I know it seems like I'm draggin this out but its the only project going right now and progress really is this slow. I had a couple hours to dink around in the shop and used them to work on the roll up door. Here I'm adding a piece of channel as a guide for the back of the door. Without it the individual slats of the door can slide sideways and jam it up.


 I was planning on using a key lock to secure the door but came up with another idea that will allow for a hidden internal mechanism. Part of the plan includes these catches that I made.


They are going to be welded to a rod secured under the door. Here is the 1/4 inch rod. This is blowing my mind because I have no idea how I did this and don't think I could do it again if I wanted to. The rod was clamped squarely in a vise and I thought I was cutting it 90 degrees to cut it to length. I used a hacksaw and as you can imagine it only took a few strokes before the scrap end hit the floor. When I looked at the rod, this is what I saw.


 How the hell did that happen? I'm not building an aircraft here so detail isn't critical and it makes no difference in the construction of the tool hutch but I can't figure out how it happened. It should at least be halfway straight then maybe an angle if I was forcing the blade and actually broke off the remaining material. Anyway, that's my story and I'm sticking to it.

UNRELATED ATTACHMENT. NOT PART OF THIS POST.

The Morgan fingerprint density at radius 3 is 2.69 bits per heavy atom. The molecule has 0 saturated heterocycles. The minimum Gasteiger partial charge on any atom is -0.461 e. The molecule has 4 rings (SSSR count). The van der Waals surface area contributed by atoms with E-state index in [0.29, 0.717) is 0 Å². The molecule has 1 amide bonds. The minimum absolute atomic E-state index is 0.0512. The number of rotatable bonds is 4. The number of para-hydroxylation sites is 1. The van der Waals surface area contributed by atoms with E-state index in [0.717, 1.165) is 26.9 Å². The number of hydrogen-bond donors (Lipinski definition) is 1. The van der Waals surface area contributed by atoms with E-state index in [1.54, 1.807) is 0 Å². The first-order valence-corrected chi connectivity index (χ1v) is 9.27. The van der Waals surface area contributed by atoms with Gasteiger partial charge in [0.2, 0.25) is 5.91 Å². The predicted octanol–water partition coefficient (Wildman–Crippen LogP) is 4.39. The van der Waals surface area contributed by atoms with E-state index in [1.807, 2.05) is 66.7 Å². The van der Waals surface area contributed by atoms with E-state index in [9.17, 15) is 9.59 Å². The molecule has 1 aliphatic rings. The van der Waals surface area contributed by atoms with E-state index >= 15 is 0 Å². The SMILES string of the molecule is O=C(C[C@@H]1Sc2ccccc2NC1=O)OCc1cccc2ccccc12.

Here is a piece of square tube modified to act as a support for the catch rod and also a door stop. Self tapping sheet metal screws probably wouldn't stay tight with the door dropping on the stop every day so fine thread bolts were installed. One thing I like about these projects is using crap I know has been around my shop forever. I know for a fact the rusty bolts used here were put in a labeled organizer over twenty years ago, before we moved into this house.


 And one of the catches in place as seen from the inside of the cabinet.


 There's a lot of stuff mocked up and tacked in place. My gasless wire feed welder makes a big mess so I'll probably take it to work and weld it there then bring it back home and put my paint booth to use. More updates as time allows.

Later.

Wednesday, January 3, 2018

Sweetness

  Dang its been cold. I don't mind winter but I don't care for this below zero crap. There are a few exceptions I suppose. The other night I was driving the car down a nice winding country back road. The sky was clear and the stars were bright. I pulled back the valance on the sun roof and let the light from the full moon shine in the car. I remember thinking if it were just 90 degrees warmer it would be a great night for a bike ride. Its not gonna be 90 degrees warmer for a looooong time.